Something new at Sake San Jose in Japantown


SAKE FOR A CAUSE — Drink up. photos by Erin Noriko Matsuba

SAKE FOR A CAUSE — Drink up. photo by Erin Noriko Matsuba

SAN JOSE — Have you ever wondered, “What kind of food goes with cold sake?” The answer was clear at the sixth annual Sake San Jose fundraising event for Yu-Ai Kai Japanese American Community Senior Service, held May 26. The event, which supports the nonprofit’s Healthy Aging Initiative and various programs, is a regular crowd pleaser.

“This year we have a special venue where patrons pay a little more for a taste of premium sake and it comes with a chef who is preparing food to complement the sake,” explained Sophie Horiuchi-Forrester, executive director of Yu-Ai Kai.

Sake San Jose drew some 900 attendees, and also offered a special collection of premium sake at the Dr. James Akiyama Wellness Center. That venue was accessible only to premium ticket holders.

“It’s wonderful to see the tradition and to see new people coming each year,” Horiuchi-Forrester said. “This is a difficult year with the economy, but we’re on par with last year so far. One thing that is encouraging is younger folks are learning about us through Yelp and Twitter.” The use of such Websites to promote Sake San Jose has helped it to draw a younger and more diverse crowd to Japantown.

San Jose City Councilman Sam Liccardo acknowledged the event’s importance to San Jose. “Like so many great traditions in Japantown, it is sustained by the extraordinary passion and the generous spirit…of the many volunteers who care about making this a wonderful vibrant place — and they’ve succeeded.

While Liccardo attends the event each year, he is not by any means a sake connoisseur. “I come once a year and this is the extent of my sake drinking.”

FOR THE SAKE OF SAKE — Attendees wait in long lines at the participating venues in order to taste a variety of sake. photo by Erin Noriko Matsuba

There were 25 sake stations located at stores, restaurants, nonprofits and offices throughout Japantown. Although the lines were long, samples of food — usually something salty to bring out the flavors of the sake — were served.

The Premium Sake

The best sake and food, of course, were available at the Premium Sake venue, which offered top-of-the-line sake from nine different brands.

“We’ve been [to Sake San Jose] three times and we’ve found that it’s been tough waiting in the long lines,” commented 30-year-old C.S. Lai. “We have a deep appreciation of sake and it’s because of this event that we’ve learned a lot about sake. This year, we came here because we wanted to learn how to pair different sake with different food. And the premium sake is very good. This is where we learn the differences between say, daiginjo sake and junmai ginjo sake. They all have different flavor qualities, and I’m learning something new every year.”

Lai and his companion Lily Yu expressed their desire to support and get involved with the community. “For one it’s a good cause,” Yu noted. “For another there’s alcohol and good food and no lines.”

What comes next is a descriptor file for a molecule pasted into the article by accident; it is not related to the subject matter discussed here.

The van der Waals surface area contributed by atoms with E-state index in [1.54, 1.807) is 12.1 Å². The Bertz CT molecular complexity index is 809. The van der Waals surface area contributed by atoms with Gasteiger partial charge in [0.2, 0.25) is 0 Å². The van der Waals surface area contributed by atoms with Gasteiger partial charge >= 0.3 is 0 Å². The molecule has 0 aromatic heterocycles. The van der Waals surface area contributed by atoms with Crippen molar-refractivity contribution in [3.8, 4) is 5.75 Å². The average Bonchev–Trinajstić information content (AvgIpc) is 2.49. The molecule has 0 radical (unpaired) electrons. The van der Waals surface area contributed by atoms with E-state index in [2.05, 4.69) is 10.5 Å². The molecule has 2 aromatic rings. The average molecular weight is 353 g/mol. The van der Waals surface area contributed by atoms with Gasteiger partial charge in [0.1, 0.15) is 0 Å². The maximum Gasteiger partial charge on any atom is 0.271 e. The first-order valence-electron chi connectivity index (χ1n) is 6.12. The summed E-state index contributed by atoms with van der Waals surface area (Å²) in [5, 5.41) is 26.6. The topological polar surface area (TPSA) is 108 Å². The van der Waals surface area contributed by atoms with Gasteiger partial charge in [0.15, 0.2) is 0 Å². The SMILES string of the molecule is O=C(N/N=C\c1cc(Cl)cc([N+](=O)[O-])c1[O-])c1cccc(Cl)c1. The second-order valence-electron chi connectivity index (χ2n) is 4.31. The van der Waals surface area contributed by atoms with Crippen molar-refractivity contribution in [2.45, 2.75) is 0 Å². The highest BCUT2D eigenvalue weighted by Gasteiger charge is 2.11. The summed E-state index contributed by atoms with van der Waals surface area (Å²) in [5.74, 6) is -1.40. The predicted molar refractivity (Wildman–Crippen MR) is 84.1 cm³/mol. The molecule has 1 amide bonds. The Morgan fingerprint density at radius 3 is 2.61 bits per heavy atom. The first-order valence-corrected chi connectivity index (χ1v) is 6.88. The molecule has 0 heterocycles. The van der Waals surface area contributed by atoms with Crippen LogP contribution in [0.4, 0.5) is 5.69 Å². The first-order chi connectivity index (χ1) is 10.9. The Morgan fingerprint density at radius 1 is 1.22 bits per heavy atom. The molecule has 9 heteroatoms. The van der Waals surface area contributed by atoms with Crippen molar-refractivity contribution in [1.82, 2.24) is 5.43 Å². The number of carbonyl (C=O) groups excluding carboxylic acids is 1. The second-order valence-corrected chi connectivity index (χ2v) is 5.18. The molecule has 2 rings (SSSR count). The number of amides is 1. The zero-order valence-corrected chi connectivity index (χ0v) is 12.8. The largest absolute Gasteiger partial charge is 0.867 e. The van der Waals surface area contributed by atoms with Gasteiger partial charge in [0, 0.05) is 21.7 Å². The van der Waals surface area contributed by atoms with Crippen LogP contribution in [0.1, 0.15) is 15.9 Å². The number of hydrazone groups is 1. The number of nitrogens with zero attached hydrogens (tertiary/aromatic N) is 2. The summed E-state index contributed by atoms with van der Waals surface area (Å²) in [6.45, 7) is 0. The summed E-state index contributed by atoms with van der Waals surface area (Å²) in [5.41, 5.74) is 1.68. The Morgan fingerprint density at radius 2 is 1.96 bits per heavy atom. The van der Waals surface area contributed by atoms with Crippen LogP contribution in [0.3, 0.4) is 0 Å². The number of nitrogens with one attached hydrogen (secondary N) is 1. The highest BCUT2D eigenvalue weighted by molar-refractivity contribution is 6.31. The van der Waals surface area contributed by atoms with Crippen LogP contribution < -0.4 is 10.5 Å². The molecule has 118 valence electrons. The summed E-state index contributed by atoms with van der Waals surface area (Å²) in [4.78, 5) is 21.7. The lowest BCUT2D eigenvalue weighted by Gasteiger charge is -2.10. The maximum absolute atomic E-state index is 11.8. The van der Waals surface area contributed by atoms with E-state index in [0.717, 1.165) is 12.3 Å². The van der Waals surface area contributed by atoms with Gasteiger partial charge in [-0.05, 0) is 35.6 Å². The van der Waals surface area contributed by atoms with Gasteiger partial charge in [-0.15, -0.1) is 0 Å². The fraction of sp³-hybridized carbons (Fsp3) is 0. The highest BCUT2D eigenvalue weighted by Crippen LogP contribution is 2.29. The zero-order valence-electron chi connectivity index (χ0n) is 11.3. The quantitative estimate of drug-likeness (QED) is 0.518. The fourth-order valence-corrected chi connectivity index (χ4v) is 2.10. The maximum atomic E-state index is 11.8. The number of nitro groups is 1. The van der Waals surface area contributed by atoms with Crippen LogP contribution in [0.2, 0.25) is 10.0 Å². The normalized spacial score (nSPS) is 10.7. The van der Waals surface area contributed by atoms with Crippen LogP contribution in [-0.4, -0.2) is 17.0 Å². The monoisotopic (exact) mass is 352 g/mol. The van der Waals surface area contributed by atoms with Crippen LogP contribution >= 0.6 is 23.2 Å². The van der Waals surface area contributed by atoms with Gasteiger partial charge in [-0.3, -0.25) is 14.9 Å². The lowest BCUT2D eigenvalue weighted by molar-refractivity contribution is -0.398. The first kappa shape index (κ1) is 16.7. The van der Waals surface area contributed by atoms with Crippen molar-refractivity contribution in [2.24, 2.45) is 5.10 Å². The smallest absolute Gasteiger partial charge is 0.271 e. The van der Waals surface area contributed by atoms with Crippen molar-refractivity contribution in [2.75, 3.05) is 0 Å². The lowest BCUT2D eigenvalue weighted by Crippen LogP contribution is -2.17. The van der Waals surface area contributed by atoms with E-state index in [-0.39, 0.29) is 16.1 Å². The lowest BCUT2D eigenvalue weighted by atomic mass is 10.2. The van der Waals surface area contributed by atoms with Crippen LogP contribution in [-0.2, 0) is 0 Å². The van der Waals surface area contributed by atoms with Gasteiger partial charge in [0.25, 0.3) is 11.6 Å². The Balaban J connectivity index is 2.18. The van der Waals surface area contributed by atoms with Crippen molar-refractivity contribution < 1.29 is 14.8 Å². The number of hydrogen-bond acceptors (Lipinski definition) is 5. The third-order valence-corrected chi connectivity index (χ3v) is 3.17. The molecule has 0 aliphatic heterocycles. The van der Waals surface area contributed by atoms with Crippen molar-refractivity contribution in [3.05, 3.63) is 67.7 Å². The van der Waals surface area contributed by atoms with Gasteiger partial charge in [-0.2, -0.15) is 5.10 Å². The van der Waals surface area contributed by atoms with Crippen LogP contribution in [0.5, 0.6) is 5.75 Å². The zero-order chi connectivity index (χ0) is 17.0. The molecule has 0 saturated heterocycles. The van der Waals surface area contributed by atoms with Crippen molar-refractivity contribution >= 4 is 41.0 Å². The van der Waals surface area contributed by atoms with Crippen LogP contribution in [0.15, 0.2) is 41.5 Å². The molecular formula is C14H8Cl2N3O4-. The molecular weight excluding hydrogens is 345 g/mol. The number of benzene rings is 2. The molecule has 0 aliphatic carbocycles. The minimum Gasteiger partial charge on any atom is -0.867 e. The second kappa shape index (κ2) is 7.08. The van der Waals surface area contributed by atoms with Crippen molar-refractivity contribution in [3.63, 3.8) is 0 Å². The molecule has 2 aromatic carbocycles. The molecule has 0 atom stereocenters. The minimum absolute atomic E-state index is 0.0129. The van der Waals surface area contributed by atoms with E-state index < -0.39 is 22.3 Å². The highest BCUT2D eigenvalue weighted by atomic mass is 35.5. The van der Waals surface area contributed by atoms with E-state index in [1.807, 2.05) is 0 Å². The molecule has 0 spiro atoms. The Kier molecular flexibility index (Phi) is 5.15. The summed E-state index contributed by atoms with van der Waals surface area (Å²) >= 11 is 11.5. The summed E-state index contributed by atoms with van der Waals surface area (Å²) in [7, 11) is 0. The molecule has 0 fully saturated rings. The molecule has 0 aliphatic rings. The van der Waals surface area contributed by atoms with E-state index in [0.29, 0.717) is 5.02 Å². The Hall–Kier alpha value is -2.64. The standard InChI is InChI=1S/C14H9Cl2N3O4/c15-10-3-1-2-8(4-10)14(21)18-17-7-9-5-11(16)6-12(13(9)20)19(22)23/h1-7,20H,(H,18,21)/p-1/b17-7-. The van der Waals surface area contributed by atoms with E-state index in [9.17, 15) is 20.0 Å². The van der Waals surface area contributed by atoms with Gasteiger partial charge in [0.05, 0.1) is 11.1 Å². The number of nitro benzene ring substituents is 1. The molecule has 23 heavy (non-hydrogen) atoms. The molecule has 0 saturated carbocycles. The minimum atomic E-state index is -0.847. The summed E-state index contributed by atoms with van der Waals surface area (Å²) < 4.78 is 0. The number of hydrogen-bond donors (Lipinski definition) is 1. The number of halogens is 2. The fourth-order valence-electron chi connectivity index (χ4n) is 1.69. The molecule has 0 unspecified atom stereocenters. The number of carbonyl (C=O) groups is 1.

The premium venue offered a calmer space in which to sample the sake and “small plates” of Asian fusion cuisine.

“I’m here to bring Japanese fusion cuisine with the sake,” explained chef Derik Hirozawa. “We have a lot of traditionally Japanese items listed on the menu, but served in a slightly different way.” This included using a variety of sauces to provide a spin on Japanese food.

However, Hirozawa had to be creative. “The food is donated so I had to come up with a menu on all donated food. For example, the tuna was donated and the Aloha brand soy sauces too, so I had to come up with what I called the ‘yukke’ sauce. It’s a soy sauce base with sugar [and] sesame oil that’s cooked down a little bit for the Magguro Yukke on the menu. Hirozawa presented 11 different tasty choices, which ended with Yuzu Tobiko Vanilla Ice Cream.”

Hirozawa has been practicing the art of cooking for the past eight years. Having just returned from Japan, Hirozawa added that a “lot of the recipes are a spin on what I found there.” The 26-year-old chef works with his parents, who own Tengu Sushi in San Jose.


A Complete Event, Beginning to End

San Jose Taiko opened the evening. Steve Yamamoto emceed the brief ceremony that included the kagami-wari, or breaking of the sake cask by honored guests and officials: Union Bank Senior Vice President Tak Yamamoto; Liccardo; longtime Yu-Ai Kai advisor Yosh Uchida; San Jose Buddhist Church Betsuin Rev. Gerald Sakamoto; major donor Ray Matsumoto; Wesley United Methodist Church Rev. Keith Inouye; Horitaka’s State of Grace’s Takahiro Kitamura; Horiuchi-Forrester and Yu-Ai Kai board president Ben Katai.

Uchida led the “kanpai.” He thanked the volunteers for making “Yu-Ai Kai a successful organization and without whom we would be able to put on an event like this.”

Yamamoto noted that Uchida, a co-signer of the building’s loan, was instrumental to its construction.

“We wouldn’t be here” without Uchida, Yamamoto said.

Aunty Sandy Kanela No‘eau Schiffbauer blessed the ground and her halau completed the opening ceremony by performing several crowd-pleasing dances.

The following groups performed throughout the evening to add to the festivities: Marimo Kai at the Akiyama Wellness Center: the Wesley Jazz Ensemble on the corner of Fifth and Jackson Streets and Wesley Ukulele Band in the Yu-Ai Kai building.

A silent auction was held at the Akiyama Wellness Center, featuring an original watercolor painting created by Kenji “Horiken” Hori along the event’s “the Year of the Rabbit” theme. Continuing the Japanese/Chinese zodiac theme he began last year, Kitamura created “Follow the Rabbit” T-shirts for the fundraising effort.

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